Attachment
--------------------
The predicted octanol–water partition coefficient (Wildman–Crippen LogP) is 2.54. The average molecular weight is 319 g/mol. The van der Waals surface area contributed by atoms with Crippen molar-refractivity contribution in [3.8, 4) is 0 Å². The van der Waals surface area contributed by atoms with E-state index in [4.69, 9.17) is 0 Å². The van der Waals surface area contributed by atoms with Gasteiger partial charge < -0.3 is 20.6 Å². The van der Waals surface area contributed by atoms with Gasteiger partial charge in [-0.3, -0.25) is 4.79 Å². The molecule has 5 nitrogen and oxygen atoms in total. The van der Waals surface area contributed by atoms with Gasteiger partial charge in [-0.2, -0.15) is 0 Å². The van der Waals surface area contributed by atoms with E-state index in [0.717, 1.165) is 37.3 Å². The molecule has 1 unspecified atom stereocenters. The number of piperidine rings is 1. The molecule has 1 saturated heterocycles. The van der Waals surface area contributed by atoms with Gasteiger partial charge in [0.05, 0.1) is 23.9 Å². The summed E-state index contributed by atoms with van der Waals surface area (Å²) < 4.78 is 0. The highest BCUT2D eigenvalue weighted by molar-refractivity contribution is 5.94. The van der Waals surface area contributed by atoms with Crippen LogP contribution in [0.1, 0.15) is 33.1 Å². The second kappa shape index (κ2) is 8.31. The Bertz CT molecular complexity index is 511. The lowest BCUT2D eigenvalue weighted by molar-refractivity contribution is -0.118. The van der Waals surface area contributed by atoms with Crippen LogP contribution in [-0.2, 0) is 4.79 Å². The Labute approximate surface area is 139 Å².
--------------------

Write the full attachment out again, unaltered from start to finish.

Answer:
The predicted octanol–water partition coefficient (Wildman–Crippen LogP) is 2.54. The average molecular weight is 319 g/mol. The van der Waals surface area contributed by atoms with Crippen molar-refractivity contribution in [3.8, 4) is 0 Å². The van der Waals surface area contributed by atoms with E-state index in [4.69, 9.17) is 0 Å². The van der Waals surface area contributed by atoms with Gasteiger partial charge < -0.3 is 20.6 Å². The van der Waals surface area contributed by atoms with Gasteiger partial charge in [-0.3, -0.25) is 4.79 Å². The molecule has 5 nitrogen and oxygen atoms in total. The van der Waals surface area contributed by atoms with Gasteiger partial charge in [-0.2, -0.15) is 0 Å². The van der Waals surface area contributed by atoms with E-state index in [0.717, 1.165) is 37.3 Å². The molecule has 1 unspecified atom stereocenters. The number of piperidine rings is 1. The molecule has 1 saturated heterocycles. The van der Waals surface area contributed by atoms with Gasteiger partial charge in [0.05, 0.1) is 23.9 Å². The summed E-state index contributed by atoms with van der Waals surface area (Å²) < 4.78 is 0. The highest BCUT2D eigenvalue weighted by molar-refractivity contribution is 5.94. The van der Waals surface area contributed by atoms with Crippen LogP contribution in [0.1, 0.15) is 33.1 Å². The second kappa shape index (κ2) is 8.31. The Bertz CT molecular complexity index is 511. The lowest BCUT2D eigenvalue weighted by molar-refractivity contribution is -0.118. The van der Waals surface area contributed by atoms with Crippen LogP contribution in [-0.2, 0) is 4.79 Å². The Labute approximate surface area is 139 Å².